Beyond the hot topic of “fake news,” two recent controversies highlight the important distinction between what’s true and what’s fiction: it’s a lot easier to sue for copyright infringement if you made it up.
First up is a lawsuit over “The Conjuring” film series. 1 Here, the Plaintiff is suing over what are supposed to be his exclusive rights to tell the story of real life paranormal investigators Ed and Lorraine Warren. 2 Yet, if the stories are true, they are facts and history, which no one can claim a copyright on. To get around this, the Plaintiff now claims that the Warren’s “lied” to him about their exploits. Since the stories are now “made up” and therefore “fiction” this makes the events portrayed in the stories copyrightable. 3
Along the same lines is a lawsuit based upon the Tupac Shakur bio-picture “All Eyez On Me.” The Plaintiff claims that the motion picture infringed upon the series of articles he wrote about the late rapper for Vibe magazine which were published in the 1990’s. 4 Again, we have the same problem. If what was reported in Vibe is true and factual, then anyone can help themselves to those facts, but not the resulting expression. So, the Plaintiff has to confess to one of the great taboos of journalism: “’While some of the content in these articles was factual, some portions of the article were changed or embellished by Plaintiff,’ states the complaint.” 5 To wit:
“’In fact, the name and character of ‘Nigel’ in the Original Work was specifically created by the Plaintiff without the authority or encouragement of Tupac Shakur,’ writes Powell’s lawyer. ‘This made-up character of Nigel was the embellishment of a real-life character that was central to the narrative in Plaintiff’s articles. This made-up character was copied and pasted into Defendant’s film to play the same central character and role in the Infringing Work as he did in the Original Work.’” 6
Well, this is a convenient game of “gotcha.”
Especially with the case of “The Conjuring.” The majority, if not main appeal of the movie, is that the events are “true to life” and “really happened.” So is it permissible to clearly represent that the facts of the story are “true” but then when someone copies these events, jump up and say “It’s a true story, except for the parts I made up.”?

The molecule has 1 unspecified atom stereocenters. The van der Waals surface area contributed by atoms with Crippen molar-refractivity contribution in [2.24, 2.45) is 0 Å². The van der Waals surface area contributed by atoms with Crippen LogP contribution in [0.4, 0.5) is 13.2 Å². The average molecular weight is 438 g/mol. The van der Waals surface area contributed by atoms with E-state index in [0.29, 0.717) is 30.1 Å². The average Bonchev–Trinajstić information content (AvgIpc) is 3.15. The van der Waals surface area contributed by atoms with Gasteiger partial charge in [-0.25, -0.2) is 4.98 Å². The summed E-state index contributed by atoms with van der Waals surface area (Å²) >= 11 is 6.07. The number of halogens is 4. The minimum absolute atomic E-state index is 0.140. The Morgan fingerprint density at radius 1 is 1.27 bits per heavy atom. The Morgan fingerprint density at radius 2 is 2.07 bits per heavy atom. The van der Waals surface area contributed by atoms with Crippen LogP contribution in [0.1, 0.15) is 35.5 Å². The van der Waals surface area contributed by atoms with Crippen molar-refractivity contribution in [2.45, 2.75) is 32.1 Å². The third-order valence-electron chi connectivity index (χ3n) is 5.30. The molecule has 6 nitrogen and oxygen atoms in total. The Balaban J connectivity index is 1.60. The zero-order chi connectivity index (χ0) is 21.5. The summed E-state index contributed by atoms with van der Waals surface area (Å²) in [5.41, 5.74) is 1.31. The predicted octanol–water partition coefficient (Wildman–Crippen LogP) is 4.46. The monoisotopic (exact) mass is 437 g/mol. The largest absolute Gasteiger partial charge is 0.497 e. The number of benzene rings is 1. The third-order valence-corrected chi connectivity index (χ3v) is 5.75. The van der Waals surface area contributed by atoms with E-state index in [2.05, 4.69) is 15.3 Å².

Not surprisingly, the reaction of the courts is “not so fast.”
Consider the case of Houts v. Universal City Studios. 7 There, the author of a “true crime” book “Where Death Delights” sued the studio and producers of the TV show “Quincy” over alleged similarities between to the two works. The Court noted at the outset:
- The book jacket of the American hardcover edition extols the books as “real life detective stories;”
- The spine of the Dell paperback edition has the notation “N–F,” expressly informing the public that the book is non-fiction; and
- The first page of the paperback edition proclaims that “[h]ere is a book that shows that truth can be more brutal than fiction.” 8
Given these representations, it did not take the court long to apply the doctrine of “copyright estoppel.”
“Under the doctrine of copyright estoppel, once a plaintiff’s work has been held out to the public as factual the author-plaintiff cannot then claim that the book is, in actuality, fiction and thus entitled to the higher protection allowed to fictional works.” 9
Seeking to avoid the application of this doctrine, the author then makes an argument that should now be familiar to those of us who are familiar with what passes for discourse on twitter and Facebook:
“Plaintiff further argues that because of the absurdity of some of the stories within Where Death Delights, any reader should have known that the stories were really fictionalized, irrespective of representations on the jacket cover about the book’s factuality.” 10
The Court wasn’t buying it.